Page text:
Tony Long:  Rude cell-phone users are nothing new. Actually, they’re getting very tiresome. But good manners count, so here are eight simple steps to help you avoid offending refined sensibilities.

Waiting in line recently at my local coffeehouse — an establishment as renowned for its leisurely service as for its place in San Francisco history — I was blown away by the absolute arrogance of a young woman standing two or three places ahead of me.

She had already irritated everyone within earshot by conducting a very animated cell-phone conversation in her singsong, Valley girl, yuppie voice. But now it was her turn to order and the cafe‘s irritation turned to cold fury as she impatiently waved off the barista to complete her thought (which no doubt required a herculean effort). Alas for young Brie, or whatever her name was, she picked the wrong guy to trifle with. Our barista tossed her out of line and took the next person’s order. She huffed off, still tethered to her phone, to our general delight.

Today, we consider the mobile phone. More than the personal computer and, now, the iPod, this is the technology that even the most technophobic of cats is likeliest to possess. In other words, they’re all over the place. It’s understood why people use cell phones. What we’re concerned with here is how they use ’em.

Too often the answer is "rudely." Yeah, "rude cell-phone user" columns have been done to death over the years. But those columns keep getting written for a reason: There are still far too many of you thoughtless blockheads out there. So let’s try it again.

Not everyone who uses a mobile phone is as willfully thoughtless as our friend Brie. But the level of rudeness isn’t the issue. It’s the mere fact of rudeness itself — that’s the issue.

Mobile phones have helped to make a crass and vulgar society even more crass and more vulgar. Portability makes it possible for anyone to take a private conversation public and that’s never a good idea. In its way, some moron babbling into a mobile phone is as obtrusive and obnoxious as the idiot who plays his boombox at full throttle in the park.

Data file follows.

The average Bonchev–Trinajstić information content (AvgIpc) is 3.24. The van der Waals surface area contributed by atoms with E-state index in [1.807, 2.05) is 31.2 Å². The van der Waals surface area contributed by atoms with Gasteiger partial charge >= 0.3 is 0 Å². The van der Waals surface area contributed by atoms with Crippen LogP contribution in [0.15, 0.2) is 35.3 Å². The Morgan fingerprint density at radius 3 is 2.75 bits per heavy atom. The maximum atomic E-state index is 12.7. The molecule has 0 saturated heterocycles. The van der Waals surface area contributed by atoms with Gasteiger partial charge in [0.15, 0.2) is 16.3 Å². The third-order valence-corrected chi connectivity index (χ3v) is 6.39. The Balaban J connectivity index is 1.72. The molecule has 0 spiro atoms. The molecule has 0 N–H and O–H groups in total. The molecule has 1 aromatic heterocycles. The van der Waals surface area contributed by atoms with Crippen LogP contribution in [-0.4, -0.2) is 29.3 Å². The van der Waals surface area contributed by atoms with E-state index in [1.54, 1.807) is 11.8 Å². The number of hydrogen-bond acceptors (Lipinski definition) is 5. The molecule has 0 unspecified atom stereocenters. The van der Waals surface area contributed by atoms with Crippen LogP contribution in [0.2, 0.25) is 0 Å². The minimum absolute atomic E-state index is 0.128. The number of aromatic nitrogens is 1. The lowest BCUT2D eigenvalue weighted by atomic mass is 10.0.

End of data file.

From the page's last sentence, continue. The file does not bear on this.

Look, the world is not your personal playground. Do not share with us your musical tastes; do not share with us your latest wheelings and dealings. In public places, you have an obligation to hold up your end of the implied social contract by not imposing yourself on those around you. This is crucial to a civilized society and just because technology allows you to act like a braying ass in public doesn’t mean you should do it. Quite the contrary, in fact. You need to be more aware of your surroundings than ever.

That said, it’s understood that you will use your phone away from hermetically sealed rooms and the solitude of your studio apartment. So, please, observe these little niceties:

  • Don’t use your phone in obvious situations where your one-sided conversation can only be disruptive: at the movies, at a concert, in a public auditorium, on an elevator, in a crowded waiting room, etc. I would add city buses to the list, but those are already rolling prison yards for the most part. Use your phone if you must, but use at your own peril.
  • If you’re in the middle of a face-to-face conversation with someone, don’t take a phone call. It’s disrespectful. You can go on the theory that if the incoming call is important enough, the caller will leave you a message. You can then return said call at a more convenient moment, and nobody is offended.
  • If you’re expecting an important call and somebody stops by to chat you up, let your buddy know that you might have to take a call. That’s fair.
  • Ditch the ring tone and put the phone on vibrate. The only person who cares about an incoming call on your phone is you. Don’t worry, you’ll feel it. (It feels go-o-o-od.) Most ring tones are not only intrusive, they’re inane.
  • Don’t have emotional phone conversations in my face. In other words, don’t break up with your boyfriend publicly. (Besides, we can’t see him and being able to see his reaction is half the fun.) Wait until you get home and then toss his sorry ass out the door.
  • Don’t talk on the phone while you’re grocery shopping. For whatever reason, the acoustics of a shopping aisle seem to amplify your voice. Also, talking on the phone tends to distract you from what’s going on in your immediate vicinity and I need to get around you to reach the Cocoa Puffs.
  • When you’re in my cafe, turn off your phone and don’t use it at all.
  • Personal note to my son: Using part of a rap song as a voicemail greeting, where the only intelligible words are "bitch" and "fuckah," is not a felicitous way of welcoming an incoming caller. While your friends may find this the height of wit, your employer and professors and parole officer almost certainly will not.
A final thought: I kind of like those Bluetooth earpieces where you don’t use your hands. The ones that hang from your ear and have you talking off into the ether. You look like a crazy guy wandering down the street, the only difference being that a real crazy guy usually has something interesting to say.

More here.